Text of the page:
Independent oversight of Crime and Corruption Commission (CCC) investigations before charges are laid will help to ensure the serious failings of the watchdog are never repeated, the Local Government Association of Queensland (LGAQ) said today.
LGAQ CEO, Alison Smith welcomed the report of the Commission of Inquiry into the CCC, handed down by Chair Tony Fitzgerald AC QC and Commissioner Alan Wilson QC today, including the recommendation the watchdog must seek advice from the Office of the Director of Public Prosecutions before bringing corruption charges to avoid “unwarranted impact” of its investigations and rebuild public confidence.
The inquiry was commissioned as a result of a recommendation from a Parliamentary Crime and Corruption Committee report into the CCC’s investigation and decision to charge eight Logan City councillors with fraud back in 2019. The charges were later dropped due to a lack of evidence.
Ms Smith said it was now time for the State to offer compensation and apologise to those impacted by the CCC’s actions.
“The LGAQ called for this Commission of Inquiry because what happened in the Logan matter damaged not just the livelihoods and reputations of those wrongly charged, but also the reputations of the CCC and the local government sector,” Ms Smith said.
“The additional oversight recommended by the Inquiry is a critical check and balance that is currently missing and we look forward to the State implementing this and the Inquiry’s other 31 recommendations as soon as possible.
“As we have always said, Queensland needs to have a fearless CCC that is thorough, rigorous and robust.
“But it must have adequate checks and balances to preserve its own reputation and trust with the public, and to ensure it is not abusing its extensive powers.”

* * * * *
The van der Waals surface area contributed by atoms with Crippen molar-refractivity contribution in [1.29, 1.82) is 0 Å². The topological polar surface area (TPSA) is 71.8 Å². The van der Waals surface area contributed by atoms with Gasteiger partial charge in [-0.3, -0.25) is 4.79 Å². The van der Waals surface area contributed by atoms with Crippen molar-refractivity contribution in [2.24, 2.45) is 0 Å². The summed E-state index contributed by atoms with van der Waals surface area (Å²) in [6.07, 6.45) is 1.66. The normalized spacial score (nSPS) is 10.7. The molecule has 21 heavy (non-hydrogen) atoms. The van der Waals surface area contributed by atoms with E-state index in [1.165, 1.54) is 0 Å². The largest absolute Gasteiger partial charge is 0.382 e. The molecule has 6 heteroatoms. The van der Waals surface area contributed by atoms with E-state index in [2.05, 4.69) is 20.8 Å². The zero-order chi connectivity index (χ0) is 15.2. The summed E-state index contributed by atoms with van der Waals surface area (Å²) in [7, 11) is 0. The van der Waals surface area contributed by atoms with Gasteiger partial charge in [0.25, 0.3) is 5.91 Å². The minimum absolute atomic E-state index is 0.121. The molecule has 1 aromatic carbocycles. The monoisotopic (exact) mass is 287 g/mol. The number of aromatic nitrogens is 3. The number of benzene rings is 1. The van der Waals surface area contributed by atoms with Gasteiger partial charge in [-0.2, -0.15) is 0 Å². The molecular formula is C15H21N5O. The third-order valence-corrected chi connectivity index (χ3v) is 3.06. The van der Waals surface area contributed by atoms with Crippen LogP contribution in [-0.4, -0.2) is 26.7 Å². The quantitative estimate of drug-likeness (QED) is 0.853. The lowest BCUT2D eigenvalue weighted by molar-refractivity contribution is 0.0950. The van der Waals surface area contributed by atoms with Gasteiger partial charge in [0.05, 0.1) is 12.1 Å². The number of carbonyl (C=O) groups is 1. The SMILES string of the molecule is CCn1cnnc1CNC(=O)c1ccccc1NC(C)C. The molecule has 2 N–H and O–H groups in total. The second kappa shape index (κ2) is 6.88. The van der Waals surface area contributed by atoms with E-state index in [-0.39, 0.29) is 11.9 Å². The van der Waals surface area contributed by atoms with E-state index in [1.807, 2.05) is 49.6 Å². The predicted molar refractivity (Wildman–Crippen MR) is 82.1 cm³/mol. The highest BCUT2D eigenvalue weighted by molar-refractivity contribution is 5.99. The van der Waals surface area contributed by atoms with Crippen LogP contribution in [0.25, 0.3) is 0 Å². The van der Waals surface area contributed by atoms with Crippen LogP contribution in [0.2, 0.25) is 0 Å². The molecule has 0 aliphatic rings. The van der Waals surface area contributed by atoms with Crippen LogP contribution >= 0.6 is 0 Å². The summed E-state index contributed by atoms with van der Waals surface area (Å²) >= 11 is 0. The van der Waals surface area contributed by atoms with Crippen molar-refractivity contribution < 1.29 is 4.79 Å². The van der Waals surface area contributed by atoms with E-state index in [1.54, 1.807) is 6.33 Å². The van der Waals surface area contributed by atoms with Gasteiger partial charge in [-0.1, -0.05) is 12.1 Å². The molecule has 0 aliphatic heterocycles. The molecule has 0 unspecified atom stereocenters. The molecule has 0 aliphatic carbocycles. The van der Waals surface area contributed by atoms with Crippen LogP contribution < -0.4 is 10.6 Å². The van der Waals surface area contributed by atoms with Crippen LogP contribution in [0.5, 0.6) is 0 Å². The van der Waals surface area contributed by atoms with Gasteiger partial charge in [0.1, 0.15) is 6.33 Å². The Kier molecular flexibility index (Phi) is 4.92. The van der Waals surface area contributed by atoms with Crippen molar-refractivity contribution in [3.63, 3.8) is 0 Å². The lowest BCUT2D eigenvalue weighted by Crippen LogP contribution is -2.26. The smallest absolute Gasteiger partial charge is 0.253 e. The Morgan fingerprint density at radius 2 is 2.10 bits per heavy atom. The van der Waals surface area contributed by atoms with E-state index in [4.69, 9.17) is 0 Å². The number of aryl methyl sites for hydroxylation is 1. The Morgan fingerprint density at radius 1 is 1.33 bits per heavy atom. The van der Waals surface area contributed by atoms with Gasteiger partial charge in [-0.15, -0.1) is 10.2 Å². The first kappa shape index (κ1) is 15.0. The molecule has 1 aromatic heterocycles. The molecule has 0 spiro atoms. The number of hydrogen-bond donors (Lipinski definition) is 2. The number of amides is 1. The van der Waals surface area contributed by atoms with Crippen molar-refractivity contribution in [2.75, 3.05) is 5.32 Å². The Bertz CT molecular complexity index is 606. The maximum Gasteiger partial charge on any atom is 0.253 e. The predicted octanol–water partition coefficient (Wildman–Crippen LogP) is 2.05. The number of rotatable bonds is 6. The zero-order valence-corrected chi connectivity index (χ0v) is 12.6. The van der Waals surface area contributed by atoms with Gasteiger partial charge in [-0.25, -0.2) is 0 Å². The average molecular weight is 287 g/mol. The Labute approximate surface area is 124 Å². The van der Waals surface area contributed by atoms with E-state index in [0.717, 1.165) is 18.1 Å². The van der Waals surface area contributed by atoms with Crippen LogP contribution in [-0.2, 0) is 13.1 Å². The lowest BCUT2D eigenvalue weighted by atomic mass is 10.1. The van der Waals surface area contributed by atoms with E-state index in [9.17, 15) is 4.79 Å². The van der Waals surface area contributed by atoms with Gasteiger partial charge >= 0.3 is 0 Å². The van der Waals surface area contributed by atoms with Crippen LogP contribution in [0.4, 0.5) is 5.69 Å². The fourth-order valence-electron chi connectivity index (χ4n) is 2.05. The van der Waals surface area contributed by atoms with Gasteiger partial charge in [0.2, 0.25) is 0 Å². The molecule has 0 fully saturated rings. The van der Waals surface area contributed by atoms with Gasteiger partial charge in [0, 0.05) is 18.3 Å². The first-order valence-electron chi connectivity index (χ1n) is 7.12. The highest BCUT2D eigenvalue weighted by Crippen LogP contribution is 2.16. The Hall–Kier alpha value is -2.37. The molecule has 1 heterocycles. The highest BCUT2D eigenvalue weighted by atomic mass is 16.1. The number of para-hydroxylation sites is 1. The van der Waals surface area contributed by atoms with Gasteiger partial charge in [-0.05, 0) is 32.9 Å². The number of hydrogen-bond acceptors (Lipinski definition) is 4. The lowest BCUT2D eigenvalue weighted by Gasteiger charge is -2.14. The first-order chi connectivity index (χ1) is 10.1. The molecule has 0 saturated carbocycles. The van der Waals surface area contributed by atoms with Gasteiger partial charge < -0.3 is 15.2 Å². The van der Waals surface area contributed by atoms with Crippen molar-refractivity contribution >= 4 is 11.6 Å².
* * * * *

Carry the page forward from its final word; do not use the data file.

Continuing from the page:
The new inquiry made 32 recommendations about the CCC’s structure and ongoing operation, including:
- Introducing checks and balances in charging practices including requiring the CCC to seek advice from the DPP before corruption charges are laid;
- Adopting a more holistic approach to address corruption;
- Clarifying police secondment arrangements; and
- Better training.
Ms Smith said the next step was for those unjustly impacted by the CCC’s actions in the Logan matter to be compensated.
“We must not forget there was a real human cost to the wrongful actions of the CCC in the Logan matter,” said Ms Smith.
“As the bipartisan Parliamentary Crime and Corruption Committee found in its report last year, the CCC acted outside the laws that govern it and charged elected members without taking all evidence into account.
“The State must now make amends for the actions of the CCC by ensuring compensation and an apology for all those impacted and by implementing the recommendations of the Commission of Inquiry to safeguard against a repeat of this travesty of justice.”
Ms Smith said the LGAQ had also called for a legislative review of section 175K of the Local Government Act 2009 regarding the suspension of councillors charged with a disqualifying offence and she welcomed the Commission of Inquiry listing this as an additional area the government should consider.
“The Logan matter demonstrates the unintended consequences that can arise through the use of this of section,” Ms Smith said.
“We would like consideration given as to whether the automatic suspension should only occur once a councillor has been committed to stand trial, or indicated their intention to plead guilty, to ensure those charged are not denied natural justice,” she said.
Queensland Premier, Annastacia Palaszscuk described the review’s recommendation as “very sensible”
“It is vital that the democratic institutions of our State are respected and protected and wherever possible improved,’” the Premier said.
“It’s thanks to the Fitzgerald Inquiry that Queensland has a permanent anti-corruption watchdog that has served us for the past 30 years.
“It’s thanks to this Commission of Inquiry that we will have an even better anti-corruption body to serve us into the future,” she said.